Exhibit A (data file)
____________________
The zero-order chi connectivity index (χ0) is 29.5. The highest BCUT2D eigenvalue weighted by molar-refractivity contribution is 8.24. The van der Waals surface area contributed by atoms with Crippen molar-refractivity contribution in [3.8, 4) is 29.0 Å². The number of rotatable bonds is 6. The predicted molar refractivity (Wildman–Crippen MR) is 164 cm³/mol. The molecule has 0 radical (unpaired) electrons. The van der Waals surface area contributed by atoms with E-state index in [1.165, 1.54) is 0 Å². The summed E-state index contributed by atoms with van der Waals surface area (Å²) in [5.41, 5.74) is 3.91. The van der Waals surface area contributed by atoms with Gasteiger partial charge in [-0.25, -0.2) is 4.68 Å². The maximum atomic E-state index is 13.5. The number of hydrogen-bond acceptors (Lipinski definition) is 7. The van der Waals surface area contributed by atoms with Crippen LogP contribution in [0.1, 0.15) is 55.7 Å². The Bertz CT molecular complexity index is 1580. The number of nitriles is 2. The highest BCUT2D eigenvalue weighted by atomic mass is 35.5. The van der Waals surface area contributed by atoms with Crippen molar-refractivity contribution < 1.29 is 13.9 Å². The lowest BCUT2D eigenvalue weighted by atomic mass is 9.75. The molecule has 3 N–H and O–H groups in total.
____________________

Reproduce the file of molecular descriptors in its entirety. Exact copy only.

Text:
The zero-order chi connectivity index (χ0) is 29.5. The highest BCUT2D eigenvalue weighted by molar-refractivity contribution is 8.24. The van der Waals surface area contributed by atoms with Crippen molar-refractivity contribution in [3.8, 4) is 29.0 Å². The number of rotatable bonds is 6. The predicted molar refractivity (Wildman–Crippen MR) is 164 cm³/mol. The molecule has 0 radical (unpaired) electrons. The van der Waals surface area contributed by atoms with E-state index in [1.165, 1.54) is 0 Å². The summed E-state index contributed by atoms with van der Waals surface area (Å²) in [5.41, 5.74) is 3.91. The van der Waals surface area contributed by atoms with Gasteiger partial charge in [-0.25, -0.2) is 4.68 Å². The maximum atomic E-state index is 13.5. The number of hydrogen-bond acceptors (Lipinski definition) is 7. The van der Waals surface area contributed by atoms with Crippen LogP contribution in [0.1, 0.15) is 55.7 Å². The Bertz CT molecular complexity index is 1580. The number of nitriles is 2. The highest BCUT2D eigenvalue weighted by atomic mass is 35.5. The van der Waals surface area contributed by atoms with Crippen molar-refractivity contribution < 1.29 is 13.9 Å². The lowest BCUT2D eigenvalue weighted by atomic mass is 9.75. The molecule has 3 N–H and O–H groups in total.